• Publisher: Demruth
  • Release Date: Jan 31, 2013
Metascore
82

Generally favorable reviews - based on 50 Critics

Critic score distribution:
  1. Positive: 44 out of 50
  2. Negative: 0 out of 50
  1. Mar 24, 2013
    82
    Complex and beautiful. [Apr 2013, p.84]
  2. Feb 11, 2013
    82
    Antechamber is an original and brilliant puzzle game. A title that constantly surprises you with amazing intellectual challenges in a psychedelic world.
  3. Jan 31, 2013
    82
    Clever, but sometimes a little cold, this is an accomplished headscratcher of unusually philosophical ambition.
  4. Jun 10, 2013
    81
    If you’re looking for the most extreme, bizarre, intelligent and wacky puzzle game, look no further. [April 2013]
  5. Mar 15, 2013
    80
    Inventive, stylish, thought-provoking, polished - these are just some of the ways to describe the best first-person puzzle game since Portal. [March 2013]
  6. Mar 12, 2013
    80
    An ambitious, unique, and intelligently-designed puzzle game that is as gratifying as it is frustrating. [Apr 2013, p.72]
  7. Feb 18, 2013
    80
    It all culminates in an ending that will probably become one of those iconic gaming moments - similar to the ending of Fez, it provides a great sense of closure while also making no apparent sense whatsoever.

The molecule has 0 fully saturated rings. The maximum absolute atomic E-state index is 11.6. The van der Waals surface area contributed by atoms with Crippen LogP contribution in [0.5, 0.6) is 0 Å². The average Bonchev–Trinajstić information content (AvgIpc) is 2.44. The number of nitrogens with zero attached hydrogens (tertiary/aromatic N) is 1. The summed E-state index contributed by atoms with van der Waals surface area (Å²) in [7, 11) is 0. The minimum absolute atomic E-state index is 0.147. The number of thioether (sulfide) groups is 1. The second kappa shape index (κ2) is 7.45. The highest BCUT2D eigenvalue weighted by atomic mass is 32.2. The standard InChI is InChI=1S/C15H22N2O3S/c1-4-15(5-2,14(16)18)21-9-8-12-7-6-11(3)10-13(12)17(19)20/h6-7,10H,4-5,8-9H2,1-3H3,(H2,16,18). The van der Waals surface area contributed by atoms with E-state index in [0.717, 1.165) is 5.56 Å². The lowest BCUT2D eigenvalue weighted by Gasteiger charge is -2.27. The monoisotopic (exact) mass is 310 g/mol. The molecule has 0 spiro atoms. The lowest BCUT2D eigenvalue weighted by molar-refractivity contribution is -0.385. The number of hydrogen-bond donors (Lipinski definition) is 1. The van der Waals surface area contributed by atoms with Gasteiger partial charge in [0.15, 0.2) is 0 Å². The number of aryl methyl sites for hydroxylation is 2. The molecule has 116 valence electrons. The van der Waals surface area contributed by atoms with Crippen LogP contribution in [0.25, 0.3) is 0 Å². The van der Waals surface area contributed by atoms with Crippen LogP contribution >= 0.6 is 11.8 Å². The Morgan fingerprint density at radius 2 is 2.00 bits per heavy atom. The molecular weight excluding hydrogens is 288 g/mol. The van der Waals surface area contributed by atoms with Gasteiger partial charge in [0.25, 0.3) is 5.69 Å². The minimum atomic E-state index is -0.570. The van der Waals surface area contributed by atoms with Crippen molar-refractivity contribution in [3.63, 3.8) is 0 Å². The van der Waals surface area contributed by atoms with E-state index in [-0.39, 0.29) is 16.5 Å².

8. Feb 17, 2013
    80
    While it may occasionally frustrate, Antichamber is a wonderful experience. There are vague hints of a plot, but it's a plot about self-discovery and making progress, about learning how to overcome challenges and find your way through life's confusions.
  9. Feb 11, 2013
    80
    The qualities are largely predominant over drawbacks, making Antichamber a must have for puzzle game integralists.
  10. Feb 11, 2013
    80
    A wonderfully pleasant experience that is best served in smaller chunks, which left me in my own personal nightmare: I was having such a great time that I felt like I wanted to continue playing, but I had used up all of my smarts for the evening, leaving me bumping up against puzzles that I wasn't even sure could be solved with the version of the tool I had at the time.
  11. Feb 7, 2013
    80
    The main slight against Antichamber is its personality, or lack of. It's visually interesting but also feels atmospherically empty and austere. If you can embrace that, though, and you have enough patience to crack the obstacles in your way, there may not be a puzzle game this year more rewarding as this one.
  12. Feb 6, 2013
    80
    Antichamber finds strength in its simplicity. Its puzzles aren't convoluted, the solutions are usually always staring you in the face, and yet still the game is challenging. Not everyone will appreciate the game's minimalist elegance, but Alexander Bruce’s approach to game design can't be labeled as anything but clever.
  13. 80